How to build a gliding adirondack chair

Written by robert dyer
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How to build a gliding adirondack chair
A gliding adirondack chair is great for relaxing. (Comstock Images/Comstock/Getty Images)

A gliding Adirondack rocker is a comfortable piece of outdoor furniture for entertaining or just relaxing. You can easily build one with a little guidance and the right materials. In the course of about a weekend, you should be able to build an Adirondack glider rocker. When completed, you will be able to take pride in owning a solid chair that you built yourself.

Skill level:
Moderate

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Things you need

  • Work table
  • Tape measure
  • Protractor
  • Pencil
  • Drill
  • 1 1/8-inch drill bit
  • Screwdriver bit
  • Crescent wrench
  • 2 1/2-inch wood screws
  • 1 1/2-inch wood screws
  • 1 set of 8 glider rocker hardware pieces
  • Plywood sheet, 2 feet by 2 feet, 1/2 inch thick
  • Plywood sheet, 2 feet by 3 feet, 1/2 inch thick
  • 4 pieces of 1-inch-by-2-inch lumber, 1 foot long
  • 4 pieces of 2-inch-by-2-inch lumber, 1 foot long
  • 2 pieces of 2-inch-by-2-inch lumber, 1 foot by 9 inches long
  • 2 pieces of 2-inch-by-2-inch lumber, 2 feet long
  • 2 pieces of 2-inch-by-2-inch lumber, 3 feet long
  • 4 pieces of 1-inch-by-4-inch lumber, 2 feet long
  • 4 pieces of 1-inch-by-4-inch lumber, 3 feet long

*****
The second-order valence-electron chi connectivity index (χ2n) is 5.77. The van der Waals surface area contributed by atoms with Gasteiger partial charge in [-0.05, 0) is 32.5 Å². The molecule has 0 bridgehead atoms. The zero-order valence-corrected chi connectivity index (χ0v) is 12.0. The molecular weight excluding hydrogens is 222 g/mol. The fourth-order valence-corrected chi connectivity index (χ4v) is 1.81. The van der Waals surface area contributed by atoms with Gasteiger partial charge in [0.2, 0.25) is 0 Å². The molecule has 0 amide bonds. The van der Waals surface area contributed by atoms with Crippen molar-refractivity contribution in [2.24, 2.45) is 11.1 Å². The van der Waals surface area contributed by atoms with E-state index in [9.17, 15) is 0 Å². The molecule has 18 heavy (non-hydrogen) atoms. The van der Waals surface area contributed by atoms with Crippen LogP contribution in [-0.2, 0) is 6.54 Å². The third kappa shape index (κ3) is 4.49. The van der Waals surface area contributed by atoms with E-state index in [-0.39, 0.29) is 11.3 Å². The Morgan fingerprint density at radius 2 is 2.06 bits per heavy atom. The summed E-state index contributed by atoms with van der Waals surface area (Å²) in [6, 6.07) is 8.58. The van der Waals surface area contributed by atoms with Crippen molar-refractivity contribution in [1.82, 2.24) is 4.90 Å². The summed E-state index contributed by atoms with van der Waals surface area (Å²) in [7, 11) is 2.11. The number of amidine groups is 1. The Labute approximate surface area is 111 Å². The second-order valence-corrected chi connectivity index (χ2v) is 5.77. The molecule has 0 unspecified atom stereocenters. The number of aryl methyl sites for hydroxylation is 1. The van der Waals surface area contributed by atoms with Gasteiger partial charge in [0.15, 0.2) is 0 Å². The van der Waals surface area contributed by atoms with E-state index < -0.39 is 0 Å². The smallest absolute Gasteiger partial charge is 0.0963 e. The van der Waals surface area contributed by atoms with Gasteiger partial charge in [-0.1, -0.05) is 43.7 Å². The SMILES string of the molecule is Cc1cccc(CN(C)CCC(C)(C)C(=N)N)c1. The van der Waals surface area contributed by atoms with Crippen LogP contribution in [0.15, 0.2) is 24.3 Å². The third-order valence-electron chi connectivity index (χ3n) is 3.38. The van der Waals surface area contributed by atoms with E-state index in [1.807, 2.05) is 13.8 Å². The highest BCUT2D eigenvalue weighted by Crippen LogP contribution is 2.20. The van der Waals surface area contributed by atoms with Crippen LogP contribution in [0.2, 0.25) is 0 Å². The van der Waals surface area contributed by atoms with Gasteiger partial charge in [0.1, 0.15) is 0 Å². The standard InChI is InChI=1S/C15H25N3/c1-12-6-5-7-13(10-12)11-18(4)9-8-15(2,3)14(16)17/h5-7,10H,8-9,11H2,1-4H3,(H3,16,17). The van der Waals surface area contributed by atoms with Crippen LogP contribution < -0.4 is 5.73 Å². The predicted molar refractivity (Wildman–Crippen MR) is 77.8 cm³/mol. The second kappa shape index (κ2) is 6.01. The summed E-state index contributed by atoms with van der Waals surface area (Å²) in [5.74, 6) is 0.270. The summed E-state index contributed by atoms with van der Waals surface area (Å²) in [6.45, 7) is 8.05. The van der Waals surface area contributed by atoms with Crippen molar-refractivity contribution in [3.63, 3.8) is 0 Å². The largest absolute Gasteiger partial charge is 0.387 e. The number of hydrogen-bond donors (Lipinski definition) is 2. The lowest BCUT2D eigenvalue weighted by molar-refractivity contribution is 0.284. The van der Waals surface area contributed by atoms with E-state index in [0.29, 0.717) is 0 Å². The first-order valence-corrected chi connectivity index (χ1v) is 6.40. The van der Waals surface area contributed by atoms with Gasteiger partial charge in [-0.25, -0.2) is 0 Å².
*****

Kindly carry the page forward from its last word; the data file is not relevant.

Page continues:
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Instructions

    Building the Glider Assembly

  1. 1

    Make the first of the glider assembly's two legs by placing one of the 3-foot-long 2-by-2 pieces of lumber parallel to one of the 2-foot-long 2-by-2 pieces of lumber on the work table. Use the tape measure to lay the two pieces about 1 foot apart. Use the tape measure to make sure that the 2-foot-long 2-by-2 is 6 inches in from either end of the 3-foot-long 2-by-2. Lay two of the 1-foot-long 2-by-2 pieces at a point that is 4 inches in from either end of the 2-foot-long 2-by-2. Use the drill and screwdriver bit to drive the 2 1/2-inch wood screws through the 1-foot-long 2-by-2 pieces at their top and bottom ends, connecting them to the 2-foot-long 2-by-2 and the 3-foot-long 2-by-2. This forms the first of the two glider assembly legs.

  2. 2

    Repeat the procedures in Step 1 to create the second glider assembly leg.

  3. 3

    Stand the two glider assembly legs where the 3-foot 2-by-2 sides are flat on the table. Use the tape measure to place them about 1 foot 5 inches apart from each other. Lay the two 1-foot-9-inch-long 2-by-2 pieces parallel to one another and connect the two legs together. Use the drill and the screwdriver bit to drive 2 1/2-inch wood screws through the 1-foot-9-inch-long 2-by-2 pieces and into the 3-foot-long sides of the glider assembly legs. This connects the glider assembly's legs to create a strong, finished glider base.

  4. 4

    Place the 1 1/8-inch drill bit into the drill to make holes in the side of the 2-foot-long 2-by-2 pieces on the glider base. Make these holes about 2 inches in from the ends of the 2-foot-long 2-by-2 pieces. Also drill 1 1/8-inch holes at the top and bottom ends of each of the four 1-foot-long 1-by-2 pieces about 2 inches in from the ends of them. This makes the holes needed to fit the glider rocker hardware pieces.

  5. 5

    Place four of the glider rocker bearings from the set of glider rocker hardware pieces into the four holes you drilled on the 2-foot-long 2-by-2 pieces. Place four of the glider rocker bearings from the set of glider rocker hardware pieces into the four top end holes you drilled on the 1-foot-long 1-by-2 pieces.